Two leading economists predict the Reserve Bank will follow its counterparts in Australia and the US and drop the Official Cash Rate later this month.
New Zealand's Official Cash Rate has sat at 1 percent since August.
Following a half-a-percentage point emergency cut by the US in response to "evolving risks" and a 25 basis point cut to Australia's cash rate, a response here is overdue.
Kiwibank senior economist Jeremy Couchman, said that the bank now expects the Reserve Bank to "catch up" on the coordinated response of the Reserve Bank of Australia and US Federal Reserve.
"We're expecting the Reserve Bank to respond in March and cut by 50 basis points," Couchman said.
Economist Shamubeel Eaqub said that as it is globally, coronavirus is a "significant shock" for New Zealand and the August cut is "long forgotten."
"I think the RBNZ should have done it already," Eaqub said.
"The main channels would be a lower New Zealand Dollar and a confidence boost."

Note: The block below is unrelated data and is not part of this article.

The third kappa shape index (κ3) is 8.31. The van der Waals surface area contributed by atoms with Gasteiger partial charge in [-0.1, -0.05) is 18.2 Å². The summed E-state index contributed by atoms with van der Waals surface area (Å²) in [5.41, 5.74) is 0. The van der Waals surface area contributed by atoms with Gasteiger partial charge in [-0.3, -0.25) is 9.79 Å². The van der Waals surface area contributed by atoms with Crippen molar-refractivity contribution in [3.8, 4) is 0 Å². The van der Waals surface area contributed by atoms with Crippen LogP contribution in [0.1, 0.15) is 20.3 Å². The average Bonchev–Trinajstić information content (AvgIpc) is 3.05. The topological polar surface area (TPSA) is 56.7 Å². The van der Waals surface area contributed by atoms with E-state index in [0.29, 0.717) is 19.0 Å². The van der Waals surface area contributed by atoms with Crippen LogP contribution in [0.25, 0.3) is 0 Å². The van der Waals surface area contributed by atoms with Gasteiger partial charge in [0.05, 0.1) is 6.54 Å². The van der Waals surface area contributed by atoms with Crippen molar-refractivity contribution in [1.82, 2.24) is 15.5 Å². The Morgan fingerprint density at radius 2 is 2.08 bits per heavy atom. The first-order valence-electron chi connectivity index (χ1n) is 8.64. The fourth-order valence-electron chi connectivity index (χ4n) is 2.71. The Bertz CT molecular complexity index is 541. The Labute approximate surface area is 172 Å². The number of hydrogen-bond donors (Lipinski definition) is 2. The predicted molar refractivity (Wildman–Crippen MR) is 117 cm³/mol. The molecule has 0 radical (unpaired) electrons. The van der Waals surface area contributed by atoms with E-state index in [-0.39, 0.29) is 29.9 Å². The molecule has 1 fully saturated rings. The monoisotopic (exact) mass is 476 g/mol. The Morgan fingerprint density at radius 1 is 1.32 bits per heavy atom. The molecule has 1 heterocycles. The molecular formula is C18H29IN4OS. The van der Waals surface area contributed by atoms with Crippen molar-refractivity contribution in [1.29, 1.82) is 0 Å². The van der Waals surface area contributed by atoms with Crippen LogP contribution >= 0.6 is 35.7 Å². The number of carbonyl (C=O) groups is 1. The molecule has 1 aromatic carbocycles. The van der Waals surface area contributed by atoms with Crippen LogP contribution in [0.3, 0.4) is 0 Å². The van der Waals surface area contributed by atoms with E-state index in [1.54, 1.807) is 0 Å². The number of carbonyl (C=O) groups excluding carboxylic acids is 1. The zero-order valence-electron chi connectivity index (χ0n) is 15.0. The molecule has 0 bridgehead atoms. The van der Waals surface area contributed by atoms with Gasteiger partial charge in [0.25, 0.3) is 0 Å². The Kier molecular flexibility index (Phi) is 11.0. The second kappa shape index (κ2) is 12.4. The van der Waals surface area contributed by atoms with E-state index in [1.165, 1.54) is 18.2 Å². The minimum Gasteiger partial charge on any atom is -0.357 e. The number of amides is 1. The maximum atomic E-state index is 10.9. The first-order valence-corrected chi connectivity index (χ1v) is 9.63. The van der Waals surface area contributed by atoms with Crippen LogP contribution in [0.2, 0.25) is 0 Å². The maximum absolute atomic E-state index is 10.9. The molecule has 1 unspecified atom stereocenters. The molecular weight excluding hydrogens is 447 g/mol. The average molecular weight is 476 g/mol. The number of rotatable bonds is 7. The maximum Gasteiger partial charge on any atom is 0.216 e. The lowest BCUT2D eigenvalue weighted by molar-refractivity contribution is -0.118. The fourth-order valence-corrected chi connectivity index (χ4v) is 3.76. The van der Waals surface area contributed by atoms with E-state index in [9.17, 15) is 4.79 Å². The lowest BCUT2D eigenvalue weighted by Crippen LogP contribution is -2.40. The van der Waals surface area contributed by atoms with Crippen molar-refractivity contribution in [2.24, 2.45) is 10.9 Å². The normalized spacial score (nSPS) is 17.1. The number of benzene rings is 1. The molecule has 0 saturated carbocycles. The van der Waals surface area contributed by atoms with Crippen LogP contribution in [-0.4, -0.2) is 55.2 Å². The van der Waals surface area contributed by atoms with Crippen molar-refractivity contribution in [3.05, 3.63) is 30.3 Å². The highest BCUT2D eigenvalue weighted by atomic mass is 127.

He said that current travel restrictions are affecting tourism - and high value, time-sensitive trade conducted by air - as well as imports and exports.
"New Zealand is reliant on imports for not just clothing, furniture and toys but also [in the] construction and manufacturing sectors.
"Supply chain disruptions mean we could be seeing many items running out of stock: this could lead to a cash crunch and production halt for some businesses," Eaqub added.
In a February economic indicators report, the New Zealand Treasury confirmed that the tourism industry is taking a big hit. In 2019, visitor arrivals had slowed 0.7 percent - down 9.2 percent from China - and travel restrictions mean that visitor numbers will fall further.
The report also said that the ANZ World Commodity Price Index fell 9 percent in January, driven by weaker meat prices and the price of whole milk powder had fallen by 9 percent.
Philip Lowe, Governor of Reserve Bank of Australia said in a statement on Tuesday that the coronavirus outbreak had made the short-term outlook for the global economy unclear - and global growth in the first half of the year will take a hit.
"In most economies, including the United States, there is an expectation of further monetary stimulus over coming months," Lowe said.
The New Zealand Official Cash Rate currently sits at 1 percent, the Australian cash rate is .50 percent and the Federal Reserve is between 1 and 1.25 percent.
The Reserve Bank of New Zealand is due to make an announcement on the Official Cash Rate on 25 March.